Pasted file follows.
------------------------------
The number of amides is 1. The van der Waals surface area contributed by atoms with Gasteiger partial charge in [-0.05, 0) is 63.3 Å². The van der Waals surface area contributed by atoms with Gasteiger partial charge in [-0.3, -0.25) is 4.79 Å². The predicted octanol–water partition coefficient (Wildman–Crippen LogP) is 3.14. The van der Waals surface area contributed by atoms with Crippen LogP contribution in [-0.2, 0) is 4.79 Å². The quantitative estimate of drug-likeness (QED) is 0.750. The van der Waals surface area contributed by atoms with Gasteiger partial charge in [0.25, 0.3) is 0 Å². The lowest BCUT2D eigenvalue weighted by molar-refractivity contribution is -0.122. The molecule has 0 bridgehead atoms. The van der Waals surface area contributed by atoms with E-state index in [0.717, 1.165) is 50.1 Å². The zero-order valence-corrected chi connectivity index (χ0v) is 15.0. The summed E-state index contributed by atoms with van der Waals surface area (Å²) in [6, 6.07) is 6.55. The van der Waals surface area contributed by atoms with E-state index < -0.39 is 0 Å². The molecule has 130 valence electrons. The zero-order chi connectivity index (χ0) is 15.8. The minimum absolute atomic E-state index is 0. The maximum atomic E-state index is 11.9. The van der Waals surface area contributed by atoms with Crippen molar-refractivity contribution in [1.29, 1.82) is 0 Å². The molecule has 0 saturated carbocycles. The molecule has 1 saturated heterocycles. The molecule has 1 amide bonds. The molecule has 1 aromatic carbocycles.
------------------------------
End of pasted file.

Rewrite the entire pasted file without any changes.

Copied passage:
The number of amides is 1. The van der Waals surface area contributed by atoms with Gasteiger partial charge in [-0.05, 0) is 63.3 Å². The van der Waals surface area contributed by atoms with Gasteiger partial charge in [-0.3, -0.25) is 4.79 Å². The predicted octanol–water partition coefficient (Wildman–Crippen LogP) is 3.14. The van der Waals surface area contributed by atoms with Crippen LogP contribution in [-0.2, 0) is 4.79 Å². The quantitative estimate of drug-likeness (QED) is 0.750. The van der Waals surface area contributed by atoms with Gasteiger partial charge in [0.25, 0.3) is 0 Å². The lowest BCUT2D eigenvalue weighted by molar-refractivity contribution is -0.122. The molecule has 0 bridgehead atoms. The van der Waals surface area contributed by atoms with E-state index in [0.717, 1.165) is 50.1 Å². The zero-order valence-corrected chi connectivity index (χ0v) is 15.0. The summed E-state index contributed by atoms with van der Waals surface area (Å²) in [6, 6.07) is 6.55. The van der Waals surface area contributed by atoms with E-state index < -0.39 is 0 Å². The molecule has 130 valence electrons. The zero-order chi connectivity index (χ0) is 15.8. The minimum absolute atomic E-state index is 0. The maximum atomic E-state index is 11.9. The van der Waals surface area contributed by atoms with Crippen molar-refractivity contribution in [1.29, 1.82) is 0 Å². The molecule has 0 saturated carbocycles. The molecule has 1 saturated heterocycles. The molecule has 1 amide bonds. The molecule has 1 aromatic carbocycles.